USA v. Barlow, Ronnie
NONPRECEDENTIAL DISPOSITION To be cited only in accordance with Fed. R. App. P. 32.1
United States Court of Appeals
For the Seventh Circuit Chicago, Illinois 60604
Submitted March 18, 2008* Decided March 20, 2008 Before FRANK H. EASTERBROOK, Chief Judge DANIEL A. MANION, Circuit Judge TERENCE T. EVANS, Circuit Judge
07-2577 Appeal from the United States District Court for the Northern District of Illinois, Eastern Division. No. 99 CR 544 Wayne R. Andersen, Judge.
UNITED STATES OF AMERICA, Plaintiff-Appellee, v. RONNIE BARLOW, Defendant-Appellant.
Order This court affirmed Ronnie Barlow's conviction almost four years ago. Since then his sentence has remained in dispute. The Supreme Court remanded for reconsideration in light of United States v. Booker, 543 U.S. 220 (2005). We asked the district judge whether Booker would affect Barlow's sentence. See United States v. Paladino, 401 F.3d 471, 481-85 (7th Cir. 2005). The judge's affirmative answer led to a remand for resentencing. The new sentence, 240 months, is 84 months lower than the original
* This successive appeal has been submitted to the original panel under Operating Procedure 6(b). After examining the briefs and the record, we have concluded that oral argument is unnecessary. See Fed. R. App. P. 34(a); Cir. R. 34(f).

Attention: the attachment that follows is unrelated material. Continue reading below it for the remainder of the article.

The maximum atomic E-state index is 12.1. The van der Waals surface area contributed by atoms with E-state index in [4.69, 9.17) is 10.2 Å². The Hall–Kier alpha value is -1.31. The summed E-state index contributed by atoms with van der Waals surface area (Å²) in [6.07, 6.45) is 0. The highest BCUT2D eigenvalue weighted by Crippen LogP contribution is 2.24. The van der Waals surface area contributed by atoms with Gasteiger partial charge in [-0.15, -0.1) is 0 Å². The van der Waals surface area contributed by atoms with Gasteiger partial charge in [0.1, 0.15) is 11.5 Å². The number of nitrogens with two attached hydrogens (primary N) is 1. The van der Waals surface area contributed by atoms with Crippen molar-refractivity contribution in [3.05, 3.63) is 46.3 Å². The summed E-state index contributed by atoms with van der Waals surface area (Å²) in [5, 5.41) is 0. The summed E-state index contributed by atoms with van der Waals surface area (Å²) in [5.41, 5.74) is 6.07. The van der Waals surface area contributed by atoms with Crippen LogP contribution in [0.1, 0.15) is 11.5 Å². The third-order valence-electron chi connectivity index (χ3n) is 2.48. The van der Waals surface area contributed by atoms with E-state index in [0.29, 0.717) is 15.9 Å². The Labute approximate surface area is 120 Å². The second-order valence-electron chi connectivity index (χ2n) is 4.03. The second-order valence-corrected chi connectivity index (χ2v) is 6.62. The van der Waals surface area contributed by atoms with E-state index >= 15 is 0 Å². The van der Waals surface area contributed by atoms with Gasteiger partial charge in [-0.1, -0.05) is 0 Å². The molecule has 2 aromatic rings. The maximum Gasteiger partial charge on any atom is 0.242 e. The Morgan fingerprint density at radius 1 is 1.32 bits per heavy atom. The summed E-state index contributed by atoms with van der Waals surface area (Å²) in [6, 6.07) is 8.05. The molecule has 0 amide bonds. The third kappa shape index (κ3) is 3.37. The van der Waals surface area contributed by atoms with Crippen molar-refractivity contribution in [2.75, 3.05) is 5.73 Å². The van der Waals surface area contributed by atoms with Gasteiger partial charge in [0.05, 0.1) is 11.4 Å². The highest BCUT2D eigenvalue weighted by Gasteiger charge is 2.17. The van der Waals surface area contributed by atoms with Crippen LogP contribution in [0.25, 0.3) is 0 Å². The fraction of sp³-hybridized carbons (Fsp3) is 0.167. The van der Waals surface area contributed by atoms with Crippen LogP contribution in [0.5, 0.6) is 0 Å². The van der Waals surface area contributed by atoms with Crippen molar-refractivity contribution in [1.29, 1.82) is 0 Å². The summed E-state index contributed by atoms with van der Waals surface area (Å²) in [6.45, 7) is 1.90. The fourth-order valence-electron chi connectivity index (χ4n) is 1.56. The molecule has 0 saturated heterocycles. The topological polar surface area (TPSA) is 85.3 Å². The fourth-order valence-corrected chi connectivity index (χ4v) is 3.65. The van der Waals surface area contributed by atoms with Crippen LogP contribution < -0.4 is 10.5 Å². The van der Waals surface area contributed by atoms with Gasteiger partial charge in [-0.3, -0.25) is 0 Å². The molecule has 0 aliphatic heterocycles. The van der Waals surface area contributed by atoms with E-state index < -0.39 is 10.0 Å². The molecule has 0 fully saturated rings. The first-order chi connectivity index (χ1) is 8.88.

sentence, and well below the bottom of the range calculated under the Sentencing Guidelines. It is presumptively reasonable. Nonetheless, Barlow maintains on this latest appeal, the sentence remains unreasonably high. He complains, for example, that the judge determined the quantity of cocaine for which he is culpable, though the jury's verdict just set a minimum of five kilograms. There is no problem in judicial decisions on a preponderance of the evidence, as the Court explained in Rita v. United States, 127 S. Ct. 2456 (2007), and the remedial portion of Booker. Barlow's contention that Cunningham v. California, 127 S. Ct. 856 (2007), changes this rule is one that we have considered and rejected before. See United States v. Roti, 484 F.3d 934, 937 (7th Cir. 2007); United States v. Savage, 505 F.3d 754, 764 (7th Cir. 2007). Barlow's further contention that a sentencing judge must address on the record all non-frivolous arguments made in support of a lower sentence is incompatible with Rita. We note that Kimbrough v. United States, 128 S. Ct. 558 (2007), does not affect Barlow's case. His offense level depends on the powder cocaine that he distributed and not the smaller quantity of crack included in his relevant conduct. Barlow's sentence is reasonable and is affirmed.
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